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There were high-fives all around during Tuesday's win over the Phillies. And with good reason.The New York Mets have now played 81 games -- exactly half a regular season -- and look plenty capable of earning extra dates in October.
How many people would have believed that back in April?
Yet the Mets continue to impress, their latest effort an 11-1 drubbing of the Philadelphia Phillies on Tuesday night, in front of the largest paid crowd in Citi Field history: 42,516.
For the Mets, it was their fifth win in their past six games, upping their record to 44-37. That’s good for second place in the National League East, 3 1/2 games behind the Washington Nationals.
For the Phillies, it was their sixth consecutive defeat, dropping them to 36-46 -- 10 games under .500 for the first time since July 22, 2002.
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"We’re very pleased where we are," said manager Terry Collins. "With all of the things that have happened in the first half -- be it the injuries, the games that we’ve not won that we thought we had a chance to win -- we’re very pleased to be where we are."
The Mets couldn't have played much better than they did Tuesday. Twenty-five-year-old lefty Jonathon Niese -- coming off a June in which he went 3-1 with a 1.89 ERA in five starts -- pitched eight more strong innings, giving up just one run on three hits. Niese is now 7-3 with a 3.35 ERA on the season.
On offense, New York pounded out 11 runs and 15 hits against Vance Worley (who entered the game with a 2.92 ERA) and three Philadelphia relievers. Daniel Murphy went 4-for-5 with four RBIs, Ruben Tejada and Josh Thole added three hits apiece, and David Wright blasted a home run to straightaway center field, driving in four runs on the night as well.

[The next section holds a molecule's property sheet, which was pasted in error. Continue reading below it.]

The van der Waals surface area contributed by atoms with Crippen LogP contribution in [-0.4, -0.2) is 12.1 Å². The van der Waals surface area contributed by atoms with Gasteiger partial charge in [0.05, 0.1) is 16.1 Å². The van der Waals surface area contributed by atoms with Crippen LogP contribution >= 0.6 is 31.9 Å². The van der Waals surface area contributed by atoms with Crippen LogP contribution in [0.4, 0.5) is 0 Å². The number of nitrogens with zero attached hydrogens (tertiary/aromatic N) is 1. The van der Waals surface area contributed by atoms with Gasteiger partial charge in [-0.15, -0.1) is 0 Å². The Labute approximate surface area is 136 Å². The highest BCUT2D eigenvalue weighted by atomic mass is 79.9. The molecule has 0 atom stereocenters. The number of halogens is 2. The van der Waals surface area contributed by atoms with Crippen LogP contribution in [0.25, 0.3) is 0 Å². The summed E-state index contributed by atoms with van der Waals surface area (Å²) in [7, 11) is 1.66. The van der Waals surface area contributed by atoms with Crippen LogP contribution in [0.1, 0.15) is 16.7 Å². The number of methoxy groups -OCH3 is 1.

And on defense, Wright, Tejada and Murphy all looked like Gold Glovers, each making at least one sparkling play in the field.
"It just seems like with each win, we gain confidence," said Wright, "and that’s a big thing."
It was a very happy group of Mets after such a lopsided win over an archrival, with several heading back out to the field to watch the postgame fireworks display. But the most striking thing about the proceedings in the clubhouse afterward was the common theme echoed by one player after another.
Back in the spring, this team was pegged by many to finish in the cellar of the National League East. But the players themselves felt very different about their chances in 2012.
"I think we've got good talent, and I think it's showing right now," said Niese. "I don't think we're surprised at all."
"We thought we were a good team since the offseason," said Murphy.
"I knew we were good," said Wright. "There wasn’t any question what we thought in this clubhouse about the talent we had."
"My expectations were, I thought we had a better club than people gave us credit for," added the manager.
Well, they've proven themselves right -- for three months, anyway. The question is, can they keep it up over the next three?
A year ago at this time, the Mets were also above .500, at 41-40. But they limped home with a final record of 77-85 -- 25 games behind the 102-60 Phillies.
Obviously this appears to be a very different season, particularly for the defending division champs.
The Mets get two more cracks at the Phillies on Wednesday and Thursday, followed by three games against another last-place squad, the Chicago Cubs, before the All-Star break. It's a great opportunity to make some more headway in the standings, and continue proving they're for real.
"The guys have played very hard," said Collins. "I think the most impressive thing is their resiliency. After a bad night or a bad series -- whatever we’ve had -- they’ve been able to bounce back from it.
"But we’ve got a long 81 more to go. And we’ve just gotta, in the next 81, play better than we did the first 81, and we’ll see where we are when it’s over."